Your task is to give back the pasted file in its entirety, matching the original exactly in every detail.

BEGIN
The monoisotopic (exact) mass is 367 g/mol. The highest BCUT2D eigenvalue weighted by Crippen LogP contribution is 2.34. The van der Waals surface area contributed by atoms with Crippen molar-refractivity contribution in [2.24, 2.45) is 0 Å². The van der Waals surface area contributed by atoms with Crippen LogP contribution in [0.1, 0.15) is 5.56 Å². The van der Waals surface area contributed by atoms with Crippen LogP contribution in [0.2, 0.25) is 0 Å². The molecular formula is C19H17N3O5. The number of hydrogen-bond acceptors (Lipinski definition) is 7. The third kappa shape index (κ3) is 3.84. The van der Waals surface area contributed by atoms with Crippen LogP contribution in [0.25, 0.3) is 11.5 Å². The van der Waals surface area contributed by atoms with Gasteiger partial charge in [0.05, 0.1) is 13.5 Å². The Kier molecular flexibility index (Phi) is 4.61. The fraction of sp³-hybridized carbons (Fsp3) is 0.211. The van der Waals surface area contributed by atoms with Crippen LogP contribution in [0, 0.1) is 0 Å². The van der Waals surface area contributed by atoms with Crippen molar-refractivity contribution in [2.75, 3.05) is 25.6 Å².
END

The monoisotopic (exact) mass is 367 g/mol. The highest BCUT2D eigenvalue weighted by Crippen LogP contribution is 2.34. The van der Waals surface area contributed by atoms with Crippen molar-refractivity contribution in [2.24, 2.45) is 0 Å². The van der Waals surface area contributed by atoms with Crippen LogP contribution in [0.1, 0.15) is 5.56 Å². The van der Waals surface area contributed by atoms with Crippen LogP contribution in [0.2, 0.25) is 0 Å². The molecular formula is C19H17N3O5. The number of hydrogen-bond acceptors (Lipinski definition) is 7. The third kappa shape index (κ3) is 3.84. The van der Waals surface area contributed by atoms with Crippen LogP contribution in [0.25, 0.3) is 11.5 Å². The van der Waals surface area contributed by atoms with Gasteiger partial charge in [0.05, 0.1) is 13.5 Å². The Kier molecular flexibility index (Phi) is 4.61. The fraction of sp³-hybridized carbons (Fsp3) is 0.211. The van der Waals surface area contributed by atoms with Crippen LogP contribution in [0, 0.1) is 0 Å². The van der Waals surface area contributed by atoms with Crippen molar-refractivity contribution in [2.75, 3.05) is 25.6 Å².